Tyler Sash, a former New York Giants safety who died last September from an accidental overdose of pain medications at the age of 27, has been posthumously diagnosed with chronic traumatic encephalopathy (CTE), a progressive degenerative brain disease believed to be caused by repetitive brain trauma.
The New York Times reported that Dr. Ann McKee, chief of neuropathology at the V.A. Boston Healthcare System and a professor of neurology and pathology at the Boston University School of Medicine, found that Sash’s CTE levels were comparable to those of the late Junior Seau. Seau, who was posthumously inducted into the Hall of Fame last year, committed suicide at the age of 43.
But while Seau played in the NFL for 19 seasons, Sash only played in 23 games for the league. McKee said that she had only seen one other case of CTE this advanced in someone so young.
“Even though he was only 27, he played 16 years of football, and we’re finding over and over that it’s the duration of exposure to football that gives you a high risk for CTE. Certainly, 16 years is a high exposure,” McKee said.
Since CTE is a progressive disease, it can impact football players at all levels of the sport. Last fall, research conducted by the Department of Veteran Affairs and Boston University found evidence of CTE in 87 of 91 deceased former NFL players.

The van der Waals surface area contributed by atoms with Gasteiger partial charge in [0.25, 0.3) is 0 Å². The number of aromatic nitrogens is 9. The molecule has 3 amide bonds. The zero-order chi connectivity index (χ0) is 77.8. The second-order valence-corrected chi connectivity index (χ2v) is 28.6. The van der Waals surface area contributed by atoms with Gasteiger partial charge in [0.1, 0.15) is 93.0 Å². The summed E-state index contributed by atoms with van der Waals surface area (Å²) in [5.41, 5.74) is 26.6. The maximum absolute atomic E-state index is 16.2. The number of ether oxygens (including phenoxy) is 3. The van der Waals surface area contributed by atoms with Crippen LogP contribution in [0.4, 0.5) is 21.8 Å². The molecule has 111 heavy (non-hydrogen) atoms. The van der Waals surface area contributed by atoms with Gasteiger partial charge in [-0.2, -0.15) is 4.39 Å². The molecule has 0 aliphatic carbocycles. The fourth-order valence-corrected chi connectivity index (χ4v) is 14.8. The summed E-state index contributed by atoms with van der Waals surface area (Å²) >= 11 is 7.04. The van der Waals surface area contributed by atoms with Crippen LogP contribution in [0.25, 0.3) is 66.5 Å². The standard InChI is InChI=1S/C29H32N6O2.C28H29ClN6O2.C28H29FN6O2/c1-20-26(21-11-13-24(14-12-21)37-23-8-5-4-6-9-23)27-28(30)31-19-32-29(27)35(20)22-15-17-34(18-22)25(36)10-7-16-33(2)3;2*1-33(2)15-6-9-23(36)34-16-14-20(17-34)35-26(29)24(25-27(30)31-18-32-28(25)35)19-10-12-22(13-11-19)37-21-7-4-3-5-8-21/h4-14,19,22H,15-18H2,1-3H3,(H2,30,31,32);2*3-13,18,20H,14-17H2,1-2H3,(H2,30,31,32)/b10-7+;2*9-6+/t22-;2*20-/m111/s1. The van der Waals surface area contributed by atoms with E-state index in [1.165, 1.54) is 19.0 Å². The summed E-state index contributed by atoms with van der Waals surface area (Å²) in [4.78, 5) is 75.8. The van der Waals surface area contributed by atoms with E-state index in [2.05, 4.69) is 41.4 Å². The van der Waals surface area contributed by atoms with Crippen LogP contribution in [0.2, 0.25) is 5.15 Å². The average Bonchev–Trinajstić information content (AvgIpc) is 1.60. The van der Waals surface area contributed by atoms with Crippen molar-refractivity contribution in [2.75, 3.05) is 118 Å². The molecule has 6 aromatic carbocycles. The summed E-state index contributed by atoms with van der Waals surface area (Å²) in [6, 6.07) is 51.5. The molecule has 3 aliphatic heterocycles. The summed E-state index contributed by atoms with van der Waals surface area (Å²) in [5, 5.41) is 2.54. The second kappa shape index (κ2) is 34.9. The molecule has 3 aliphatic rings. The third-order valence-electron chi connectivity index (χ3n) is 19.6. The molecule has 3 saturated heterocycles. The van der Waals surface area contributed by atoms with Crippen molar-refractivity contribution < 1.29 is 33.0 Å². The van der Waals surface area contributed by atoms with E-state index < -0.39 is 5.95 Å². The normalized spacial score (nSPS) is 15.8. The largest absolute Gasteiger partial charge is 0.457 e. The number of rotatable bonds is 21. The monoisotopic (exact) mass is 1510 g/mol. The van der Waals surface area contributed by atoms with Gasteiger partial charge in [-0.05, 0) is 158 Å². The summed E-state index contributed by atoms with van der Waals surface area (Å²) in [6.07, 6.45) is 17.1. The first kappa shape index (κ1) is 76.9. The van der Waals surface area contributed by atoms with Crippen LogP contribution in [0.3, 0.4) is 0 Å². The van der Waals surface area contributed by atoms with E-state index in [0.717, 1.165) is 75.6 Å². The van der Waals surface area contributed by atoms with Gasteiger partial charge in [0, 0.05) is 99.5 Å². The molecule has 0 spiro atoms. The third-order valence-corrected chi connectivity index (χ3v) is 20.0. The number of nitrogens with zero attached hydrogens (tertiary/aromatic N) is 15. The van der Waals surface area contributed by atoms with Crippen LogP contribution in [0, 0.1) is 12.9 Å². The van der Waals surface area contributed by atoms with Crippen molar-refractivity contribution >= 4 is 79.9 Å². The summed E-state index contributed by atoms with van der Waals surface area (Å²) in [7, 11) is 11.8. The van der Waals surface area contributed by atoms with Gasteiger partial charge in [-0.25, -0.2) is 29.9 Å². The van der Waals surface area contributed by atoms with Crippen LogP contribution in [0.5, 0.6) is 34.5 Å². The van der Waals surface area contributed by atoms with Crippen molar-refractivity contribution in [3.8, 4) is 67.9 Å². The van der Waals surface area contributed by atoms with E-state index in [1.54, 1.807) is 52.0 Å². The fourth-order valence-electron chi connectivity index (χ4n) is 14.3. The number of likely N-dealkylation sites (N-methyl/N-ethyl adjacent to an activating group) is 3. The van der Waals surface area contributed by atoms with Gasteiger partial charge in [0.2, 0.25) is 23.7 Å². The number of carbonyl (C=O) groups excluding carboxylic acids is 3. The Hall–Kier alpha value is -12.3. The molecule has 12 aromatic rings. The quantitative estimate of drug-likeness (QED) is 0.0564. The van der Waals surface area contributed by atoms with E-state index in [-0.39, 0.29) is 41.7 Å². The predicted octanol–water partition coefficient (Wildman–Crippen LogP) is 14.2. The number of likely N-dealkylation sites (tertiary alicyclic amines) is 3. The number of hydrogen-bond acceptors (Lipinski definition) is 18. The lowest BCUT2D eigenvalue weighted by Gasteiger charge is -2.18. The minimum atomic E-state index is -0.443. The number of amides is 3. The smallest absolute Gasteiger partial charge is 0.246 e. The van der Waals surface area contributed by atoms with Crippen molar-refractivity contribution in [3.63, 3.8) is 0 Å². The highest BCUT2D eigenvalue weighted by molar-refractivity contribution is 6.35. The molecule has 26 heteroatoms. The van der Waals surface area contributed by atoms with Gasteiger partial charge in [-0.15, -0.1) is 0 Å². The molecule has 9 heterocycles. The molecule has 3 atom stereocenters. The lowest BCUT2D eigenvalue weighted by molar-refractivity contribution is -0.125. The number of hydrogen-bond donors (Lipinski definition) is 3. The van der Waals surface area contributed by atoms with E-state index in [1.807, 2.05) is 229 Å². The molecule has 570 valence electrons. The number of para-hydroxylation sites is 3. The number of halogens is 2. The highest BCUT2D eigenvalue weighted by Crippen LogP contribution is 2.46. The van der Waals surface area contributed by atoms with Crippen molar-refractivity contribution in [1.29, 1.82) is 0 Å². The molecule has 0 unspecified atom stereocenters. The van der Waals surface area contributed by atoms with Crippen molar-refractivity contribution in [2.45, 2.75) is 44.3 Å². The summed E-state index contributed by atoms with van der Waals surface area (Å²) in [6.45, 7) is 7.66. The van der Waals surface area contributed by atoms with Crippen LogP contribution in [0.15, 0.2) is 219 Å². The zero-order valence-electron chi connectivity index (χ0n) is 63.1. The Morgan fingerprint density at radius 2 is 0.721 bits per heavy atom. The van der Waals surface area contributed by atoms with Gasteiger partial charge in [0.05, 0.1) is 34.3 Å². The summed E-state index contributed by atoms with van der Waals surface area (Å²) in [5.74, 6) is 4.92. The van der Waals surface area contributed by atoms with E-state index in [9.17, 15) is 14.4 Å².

But another recent study out of the Mayo Clinic found that even amateur athletes were susceptible to CTE after finding the disease in the brains of 21 of 66 males who had played contact sports when they were young.
The NFL has been under intense scrutiny for their handling of concussions and brain disease. Will Smith’s recent film Concussion explored the lengths the league went to cover up the discovery of CTE in the last decade. And while the league reached a settlement last year with former players over its handling of brain injury, under the settlement guidelines, the Sash family is not eligible for compensation.
Sash won a Super Bowl with the Giants before being cut in 2013 after his fifth reported concussion. After he returned to his home in Iowa, his family grew increasingly concerned by his erratic behavior, which included mood swings, memory loss, confusion, and an inability to focus. In one incident, Sash was arrested for public intoxication after running away from police on a motorized scooter for four blocks before fleeing to the woods.
His mother, Barnetta Sash, initially thought that his increasingly suspect behavior was due to the strong prescription pills he was taking to treat shoulder injuries sustained during his playing days. However, she donated his brain to be studied after he died, and said this week that the diagnosis of CTE helped her more thoroughly understand what her son was going through.
“Now it makes sense. The part of the brain that controls impulses, decision-making and reasoning was damaged badly,” she said.
“I want other parents to realize they need to have a conversation with their kids and not just think it’s a harmless game — because it’s not.”